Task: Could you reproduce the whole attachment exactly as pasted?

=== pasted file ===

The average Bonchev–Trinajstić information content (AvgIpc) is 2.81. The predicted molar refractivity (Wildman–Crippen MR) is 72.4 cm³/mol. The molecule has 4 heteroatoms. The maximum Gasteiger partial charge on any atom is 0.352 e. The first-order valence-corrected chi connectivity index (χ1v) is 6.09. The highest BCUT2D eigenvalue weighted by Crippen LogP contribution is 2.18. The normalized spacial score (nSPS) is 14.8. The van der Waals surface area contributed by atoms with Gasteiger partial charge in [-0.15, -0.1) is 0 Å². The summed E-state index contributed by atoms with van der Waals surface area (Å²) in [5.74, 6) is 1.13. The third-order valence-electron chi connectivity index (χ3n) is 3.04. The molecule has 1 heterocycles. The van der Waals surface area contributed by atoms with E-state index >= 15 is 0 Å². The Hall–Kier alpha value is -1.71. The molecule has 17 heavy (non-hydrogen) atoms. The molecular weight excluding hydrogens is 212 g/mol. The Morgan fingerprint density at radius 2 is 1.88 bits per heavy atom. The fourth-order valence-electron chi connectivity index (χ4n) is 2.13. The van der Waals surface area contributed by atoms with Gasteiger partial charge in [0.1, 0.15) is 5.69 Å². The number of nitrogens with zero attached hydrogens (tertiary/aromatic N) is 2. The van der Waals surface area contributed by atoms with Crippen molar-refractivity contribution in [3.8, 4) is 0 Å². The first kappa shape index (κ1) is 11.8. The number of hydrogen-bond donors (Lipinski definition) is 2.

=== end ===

The average Bonchev–Trinajstić information content (AvgIpc) is 2.81. The predicted molar refractivity (Wildman–Crippen MR) is 72.4 cm³/mol. The molecule has 4 heteroatoms. The maximum Gasteiger partial charge on any atom is 0.352 e. The first-order valence-corrected chi connectivity index (χ1v) is 6.09. The highest BCUT2D eigenvalue weighted by Crippen LogP contribution is 2.18. The normalized spacial score (nSPS) is 14.8. The van der Waals surface area contributed by atoms with Gasteiger partial charge in [-0.15, -0.1) is 0 Å². The summed E-state index contributed by atoms with van der Waals surface area (Å²) in [5.74, 6) is 1.13. The third-order valence-electron chi connectivity index (χ3n) is 3.04. The molecule has 1 heterocycles. The van der Waals surface area contributed by atoms with E-state index >= 15 is 0 Å². The Hall–Kier alpha value is -1.71. The molecule has 17 heavy (non-hydrogen) atoms. The molecular weight excluding hydrogens is 212 g/mol. The Morgan fingerprint density at radius 2 is 1.88 bits per heavy atom. The fourth-order valence-electron chi connectivity index (χ4n) is 2.13. The van der Waals surface area contributed by atoms with Gasteiger partial charge in [0.1, 0.15) is 5.69 Å². The number of nitrogens with zero attached hydrogens (tertiary/aromatic N) is 2. The van der Waals surface area contributed by atoms with Crippen molar-refractivity contribution in [3.8, 4) is 0 Å². The first kappa shape index (κ1) is 11.8. The number of hydrogen-bond donors (Lipinski definition) is 2.